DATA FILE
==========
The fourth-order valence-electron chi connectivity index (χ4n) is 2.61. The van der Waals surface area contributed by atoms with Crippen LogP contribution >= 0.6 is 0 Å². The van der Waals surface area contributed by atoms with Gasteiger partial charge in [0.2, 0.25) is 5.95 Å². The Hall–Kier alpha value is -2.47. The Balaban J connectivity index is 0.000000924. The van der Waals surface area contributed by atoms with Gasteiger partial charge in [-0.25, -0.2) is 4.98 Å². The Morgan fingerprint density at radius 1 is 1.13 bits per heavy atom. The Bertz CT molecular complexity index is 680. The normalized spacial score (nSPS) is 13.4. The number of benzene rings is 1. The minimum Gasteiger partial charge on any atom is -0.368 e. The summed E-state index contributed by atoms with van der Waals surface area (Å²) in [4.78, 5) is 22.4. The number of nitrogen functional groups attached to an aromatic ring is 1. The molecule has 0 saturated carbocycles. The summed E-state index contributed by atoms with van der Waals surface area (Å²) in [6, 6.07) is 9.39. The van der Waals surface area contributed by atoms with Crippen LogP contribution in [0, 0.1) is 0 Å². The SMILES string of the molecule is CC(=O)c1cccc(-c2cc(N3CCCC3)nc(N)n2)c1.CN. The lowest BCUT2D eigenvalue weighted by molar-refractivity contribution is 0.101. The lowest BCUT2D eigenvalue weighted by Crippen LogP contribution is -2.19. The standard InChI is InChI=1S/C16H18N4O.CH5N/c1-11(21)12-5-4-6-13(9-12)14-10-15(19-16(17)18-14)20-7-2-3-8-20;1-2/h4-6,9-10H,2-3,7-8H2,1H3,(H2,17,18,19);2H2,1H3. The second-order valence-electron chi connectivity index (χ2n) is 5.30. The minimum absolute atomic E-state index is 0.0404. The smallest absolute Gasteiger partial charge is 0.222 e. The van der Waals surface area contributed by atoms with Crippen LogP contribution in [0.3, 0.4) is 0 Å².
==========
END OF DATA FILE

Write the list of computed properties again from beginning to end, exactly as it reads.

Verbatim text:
The fourth-order valence-electron chi connectivity index (χ4n) is 2.61. The van der Waals surface area contributed by atoms with Crippen LogP contribution >= 0.6 is 0 Å². The van der Waals surface area contributed by atoms with Gasteiger partial charge in [0.2, 0.25) is 5.95 Å². The Hall–Kier alpha value is -2.47. The Balaban J connectivity index is 0.000000924. The van der Waals surface area contributed by atoms with Gasteiger partial charge in [-0.25, -0.2) is 4.98 Å². The Morgan fingerprint density at radius 1 is 1.13 bits per heavy atom. The Bertz CT molecular complexity index is 680. The normalized spacial score (nSPS) is 13.4. The number of benzene rings is 1. The minimum Gasteiger partial charge on any atom is -0.368 e. The summed E-state index contributed by atoms with van der Waals surface area (Å²) in [4.78, 5) is 22.4. The number of nitrogen functional groups attached to an aromatic ring is 1. The molecule has 0 saturated carbocycles. The summed E-state index contributed by atoms with van der Waals surface area (Å²) in [6, 6.07) is 9.39. The van der Waals surface area contributed by atoms with Crippen LogP contribution in [0, 0.1) is 0 Å². The SMILES string of the molecule is CC(=O)c1cccc(-c2cc(N3CCCC3)nc(N)n2)c1.CN. The lowest BCUT2D eigenvalue weighted by molar-refractivity contribution is 0.101. The lowest BCUT2D eigenvalue weighted by Crippen LogP contribution is -2.19. The standard InChI is InChI=1S/C16H18N4O.CH5N/c1-11(21)12-5-4-6-13(9-12)14-10-15(19-16(17)18-14)20-7-2-3-8-20;1-2/h4-6,9-10H,2-3,7-8H2,1H3,(H2,17,18,19);2H2,1H3. The second-order valence-electron chi connectivity index (χ2n) is 5.30. The minimum absolute atomic E-state index is 0.0404. The smallest absolute Gasteiger partial charge is 0.222 e. The van der Waals surface area contributed by atoms with Crippen LogP contribution in [0.3, 0.4) is 0 Å².